It's the end of the line for Cisco's Android-based Cius tablet, the company's OJ Winge, senior vice-president, TelePresence Technology Group, revealed in a blog post last week.
"Cisco will no longer invest in the Cisco Cius tablet form factor, and no further enhancements will be made to the current Cius endpoint beyond what’s available today," Winge wrote. "However, as we evaluate the market further, we will continue to offer Cius in a limited fashion to customers with specific needs or use cases."
Cisco will "double down" [[artnid: 425809| on its cross-platform, mobile-friendly Jabber software, which works across iOS, BlackBerry, Windows and, soon, Android tablets, and its WebEx collaboration and videoconferencing offerings.
Cisco began taking orders for the Cius in March 2011. The touchscreen device has a 7-inch display and runs a 1.6GHz Intel Z650 Atom CPU. The device was intended not just as an enterprise-friendly tablet but as a replacement for traditional IP handsets.
In Australia, Telstra was the first to offer the Cius in October last year.
Winge cited the Cisco IBSG Horizons Study, which surveyed 600 IT and business leaders in the US and showed the increased acceptance of "bring your own device" (BYOD) in enterprises. Ninety five per cent of respondents indicated their organisations accepted BYOD "in some way, shape or form in the workplace". "These stats underscore a major shift in the way people are working, in the office, at home and on-the-go, a shift that will continue to gain momentum," Winge wrote.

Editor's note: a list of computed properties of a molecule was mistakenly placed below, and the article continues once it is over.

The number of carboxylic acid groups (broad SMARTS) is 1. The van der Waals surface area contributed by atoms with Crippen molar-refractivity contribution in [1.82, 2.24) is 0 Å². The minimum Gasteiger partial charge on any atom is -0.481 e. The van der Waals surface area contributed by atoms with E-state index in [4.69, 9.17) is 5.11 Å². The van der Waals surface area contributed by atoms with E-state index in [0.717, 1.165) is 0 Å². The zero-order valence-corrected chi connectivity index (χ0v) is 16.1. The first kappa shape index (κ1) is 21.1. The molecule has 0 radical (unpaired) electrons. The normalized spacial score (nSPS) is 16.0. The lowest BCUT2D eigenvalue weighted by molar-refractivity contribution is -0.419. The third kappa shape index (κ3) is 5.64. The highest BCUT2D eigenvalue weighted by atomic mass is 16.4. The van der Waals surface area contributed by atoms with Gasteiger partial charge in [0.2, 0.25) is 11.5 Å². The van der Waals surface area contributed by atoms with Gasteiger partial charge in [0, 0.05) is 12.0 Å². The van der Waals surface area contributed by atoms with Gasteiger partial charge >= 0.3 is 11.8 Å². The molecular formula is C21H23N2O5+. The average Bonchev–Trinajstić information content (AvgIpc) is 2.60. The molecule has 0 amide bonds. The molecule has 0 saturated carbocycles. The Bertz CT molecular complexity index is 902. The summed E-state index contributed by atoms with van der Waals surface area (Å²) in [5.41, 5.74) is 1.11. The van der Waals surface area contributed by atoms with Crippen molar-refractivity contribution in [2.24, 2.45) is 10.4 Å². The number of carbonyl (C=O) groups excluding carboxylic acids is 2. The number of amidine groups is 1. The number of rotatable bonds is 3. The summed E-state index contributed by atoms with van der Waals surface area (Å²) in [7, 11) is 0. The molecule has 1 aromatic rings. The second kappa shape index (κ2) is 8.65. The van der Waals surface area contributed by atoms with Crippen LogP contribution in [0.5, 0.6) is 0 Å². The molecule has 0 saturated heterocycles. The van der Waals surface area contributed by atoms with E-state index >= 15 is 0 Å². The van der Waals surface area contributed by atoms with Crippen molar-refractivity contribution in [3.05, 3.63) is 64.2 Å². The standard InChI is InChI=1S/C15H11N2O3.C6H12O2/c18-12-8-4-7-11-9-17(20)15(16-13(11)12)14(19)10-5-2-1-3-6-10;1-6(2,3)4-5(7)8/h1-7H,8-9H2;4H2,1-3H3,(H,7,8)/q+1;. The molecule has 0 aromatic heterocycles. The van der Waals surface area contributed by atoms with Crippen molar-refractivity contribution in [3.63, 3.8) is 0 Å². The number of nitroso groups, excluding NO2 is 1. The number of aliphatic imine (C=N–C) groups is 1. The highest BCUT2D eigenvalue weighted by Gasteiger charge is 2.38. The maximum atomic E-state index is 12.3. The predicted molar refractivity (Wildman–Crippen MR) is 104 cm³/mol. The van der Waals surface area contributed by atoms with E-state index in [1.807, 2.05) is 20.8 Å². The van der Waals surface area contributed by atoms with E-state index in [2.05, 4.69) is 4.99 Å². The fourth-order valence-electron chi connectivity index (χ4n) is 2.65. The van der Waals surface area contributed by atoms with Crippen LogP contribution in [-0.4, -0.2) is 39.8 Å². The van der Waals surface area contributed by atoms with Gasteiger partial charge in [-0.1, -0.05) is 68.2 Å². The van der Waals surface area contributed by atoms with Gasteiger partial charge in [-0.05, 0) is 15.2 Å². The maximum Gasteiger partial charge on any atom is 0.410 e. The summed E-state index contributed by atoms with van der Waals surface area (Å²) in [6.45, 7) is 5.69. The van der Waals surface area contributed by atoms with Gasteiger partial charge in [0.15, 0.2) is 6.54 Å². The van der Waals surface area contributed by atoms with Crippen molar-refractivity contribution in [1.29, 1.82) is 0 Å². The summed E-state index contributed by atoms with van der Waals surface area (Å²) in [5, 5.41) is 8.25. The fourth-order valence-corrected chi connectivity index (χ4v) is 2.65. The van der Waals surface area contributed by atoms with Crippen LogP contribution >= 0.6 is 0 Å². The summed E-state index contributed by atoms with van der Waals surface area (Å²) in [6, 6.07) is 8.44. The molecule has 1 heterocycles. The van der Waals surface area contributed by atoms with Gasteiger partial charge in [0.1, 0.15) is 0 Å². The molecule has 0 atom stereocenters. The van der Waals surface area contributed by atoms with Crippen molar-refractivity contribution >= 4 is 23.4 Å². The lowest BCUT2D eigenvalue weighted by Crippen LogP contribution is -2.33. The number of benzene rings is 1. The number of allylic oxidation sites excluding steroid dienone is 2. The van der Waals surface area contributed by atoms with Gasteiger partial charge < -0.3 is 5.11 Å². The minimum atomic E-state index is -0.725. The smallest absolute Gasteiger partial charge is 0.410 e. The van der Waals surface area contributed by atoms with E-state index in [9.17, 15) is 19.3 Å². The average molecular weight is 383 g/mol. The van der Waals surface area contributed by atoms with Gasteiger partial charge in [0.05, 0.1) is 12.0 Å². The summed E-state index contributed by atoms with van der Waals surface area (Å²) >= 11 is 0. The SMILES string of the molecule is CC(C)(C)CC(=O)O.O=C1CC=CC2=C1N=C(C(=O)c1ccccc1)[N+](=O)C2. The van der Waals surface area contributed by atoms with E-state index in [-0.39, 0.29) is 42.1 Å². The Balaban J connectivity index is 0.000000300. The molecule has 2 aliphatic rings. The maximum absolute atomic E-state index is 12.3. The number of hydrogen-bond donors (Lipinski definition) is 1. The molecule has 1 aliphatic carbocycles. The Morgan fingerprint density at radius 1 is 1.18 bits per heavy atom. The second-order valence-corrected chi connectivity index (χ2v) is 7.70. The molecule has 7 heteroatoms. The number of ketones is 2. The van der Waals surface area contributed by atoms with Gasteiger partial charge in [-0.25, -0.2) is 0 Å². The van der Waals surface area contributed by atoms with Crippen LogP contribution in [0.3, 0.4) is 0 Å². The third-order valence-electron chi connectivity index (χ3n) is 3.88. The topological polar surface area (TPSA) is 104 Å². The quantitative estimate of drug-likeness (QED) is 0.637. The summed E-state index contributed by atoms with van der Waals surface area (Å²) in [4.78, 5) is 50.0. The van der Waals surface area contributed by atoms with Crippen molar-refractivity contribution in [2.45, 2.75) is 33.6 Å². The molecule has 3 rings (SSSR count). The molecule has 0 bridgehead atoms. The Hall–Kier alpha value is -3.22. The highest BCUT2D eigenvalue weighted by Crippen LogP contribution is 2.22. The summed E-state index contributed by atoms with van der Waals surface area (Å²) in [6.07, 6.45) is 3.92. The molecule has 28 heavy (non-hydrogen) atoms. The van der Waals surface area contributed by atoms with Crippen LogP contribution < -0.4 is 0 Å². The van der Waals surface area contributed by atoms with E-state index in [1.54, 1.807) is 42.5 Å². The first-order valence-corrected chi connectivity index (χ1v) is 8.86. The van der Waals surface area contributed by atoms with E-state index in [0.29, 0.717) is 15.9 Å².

Telsyte senior analyst Rodney Gedda said that the Cisco Cius had "been facing competing forces from iPad and Android tablets even from before it was launched". "People are bringing their own tablets into the workplace … so why would companies want to invest in a tablet for end user computing when a lot of people have their own? That's one aspect to it." The aspect Gedda was cited was market readiness to replace standard desk phones with what's seen as a more complicated device.
"[Cisco] might have thought that because it has a strong presence in IP handsets people would naturally progress to a tablet end point, but that doesn't seem to be the case."
Gedda said that it seems likely that most tablets in enterprises will be "off-the-shelf type devices." "
"Whether they're actually purchased by the company or brought in by staff as in BYOD. They're likely to be the popular models be that an iPad or a Motorola or other Android tablet."
"The proliferation of tablets in the enterprise will be devices that people are used to using."
"Perhaps Cisco didn't see the tsunami of BYOD coming," Gedda said.
Rohan Pearce is the editor of Techworld Australia. Contact him at rohan_pearce at idg.com.au.
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